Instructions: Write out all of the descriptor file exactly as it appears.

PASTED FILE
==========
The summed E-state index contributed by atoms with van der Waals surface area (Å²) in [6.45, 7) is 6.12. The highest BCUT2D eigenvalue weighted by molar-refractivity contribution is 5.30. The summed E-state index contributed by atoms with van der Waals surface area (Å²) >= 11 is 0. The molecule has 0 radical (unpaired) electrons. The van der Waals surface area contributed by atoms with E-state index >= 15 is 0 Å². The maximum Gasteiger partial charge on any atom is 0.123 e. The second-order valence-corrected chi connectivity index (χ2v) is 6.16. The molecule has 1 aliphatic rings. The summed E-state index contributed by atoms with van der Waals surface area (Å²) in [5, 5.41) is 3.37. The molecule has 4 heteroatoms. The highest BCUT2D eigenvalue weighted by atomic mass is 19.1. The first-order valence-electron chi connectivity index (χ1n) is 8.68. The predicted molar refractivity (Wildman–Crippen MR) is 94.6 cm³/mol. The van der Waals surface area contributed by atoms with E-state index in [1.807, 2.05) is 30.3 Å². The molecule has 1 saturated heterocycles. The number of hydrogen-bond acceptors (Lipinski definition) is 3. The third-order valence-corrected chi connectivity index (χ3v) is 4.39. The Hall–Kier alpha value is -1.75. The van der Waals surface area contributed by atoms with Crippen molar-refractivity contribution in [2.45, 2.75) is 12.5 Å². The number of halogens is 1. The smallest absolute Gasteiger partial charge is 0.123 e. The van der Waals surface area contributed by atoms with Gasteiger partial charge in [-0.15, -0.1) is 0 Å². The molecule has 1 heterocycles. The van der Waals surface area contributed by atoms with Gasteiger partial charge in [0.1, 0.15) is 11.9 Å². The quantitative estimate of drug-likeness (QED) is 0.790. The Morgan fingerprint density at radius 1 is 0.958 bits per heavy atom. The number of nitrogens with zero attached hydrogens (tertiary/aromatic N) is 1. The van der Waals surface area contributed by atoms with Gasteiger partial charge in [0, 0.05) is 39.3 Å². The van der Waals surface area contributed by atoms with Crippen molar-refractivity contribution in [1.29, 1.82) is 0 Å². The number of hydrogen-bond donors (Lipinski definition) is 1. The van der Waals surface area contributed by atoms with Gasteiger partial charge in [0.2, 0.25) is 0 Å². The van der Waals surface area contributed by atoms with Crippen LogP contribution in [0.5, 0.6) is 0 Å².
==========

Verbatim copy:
The summed E-state index contributed by atoms with van der Waals surface area (Å²) in [6.45, 7) is 6.12. The highest BCUT2D eigenvalue weighted by molar-refractivity contribution is 5.30. The summed E-state index contributed by atoms with van der Waals surface area (Å²) >= 11 is 0. The molecule has 0 radical (unpaired) electrons. The van der Waals surface area contributed by atoms with E-state index >= 15 is 0 Å². The maximum Gasteiger partial charge on any atom is 0.123 e. The second-order valence-corrected chi connectivity index (χ2v) is 6.16. The molecule has 1 aliphatic rings. The summed E-state index contributed by atoms with van der Waals surface area (Å²) in [5, 5.41) is 3.37. The molecule has 4 heteroatoms. The highest BCUT2D eigenvalue weighted by atomic mass is 19.1. The first-order valence-electron chi connectivity index (χ1n) is 8.68. The predicted molar refractivity (Wildman–Crippen MR) is 94.6 cm³/mol. The van der Waals surface area contributed by atoms with E-state index in [1.807, 2.05) is 30.3 Å². The molecule has 1 saturated heterocycles. The number of hydrogen-bond acceptors (Lipinski definition) is 3. The third-order valence-corrected chi connectivity index (χ3v) is 4.39. The Hall–Kier alpha value is -1.75. The van der Waals surface area contributed by atoms with Crippen molar-refractivity contribution in [2.45, 2.75) is 12.5 Å². The number of halogens is 1. The smallest absolute Gasteiger partial charge is 0.123 e. The van der Waals surface area contributed by atoms with Gasteiger partial charge in [-0.15, -0.1) is 0 Å². The molecule has 1 heterocycles. The van der Waals surface area contributed by atoms with Gasteiger partial charge in [0.1, 0.15) is 11.9 Å². The quantitative estimate of drug-likeness (QED) is 0.790. The Morgan fingerprint density at radius 1 is 0.958 bits per heavy atom. The number of nitrogens with zero attached hydrogens (tertiary/aromatic N) is 1. The van der Waals surface area contributed by atoms with Gasteiger partial charge in [0, 0.05) is 39.3 Å². The van der Waals surface area contributed by atoms with Crippen molar-refractivity contribution in [1.29, 1.82) is 0 Å². The number of hydrogen-bond donors (Lipinski definition) is 1. The van der Waals surface area contributed by atoms with Gasteiger partial charge in [0.2, 0.25) is 0 Å². The van der Waals surface area contributed by atoms with Crippen LogP contribution in [0.5, 0.6) is 0 Å².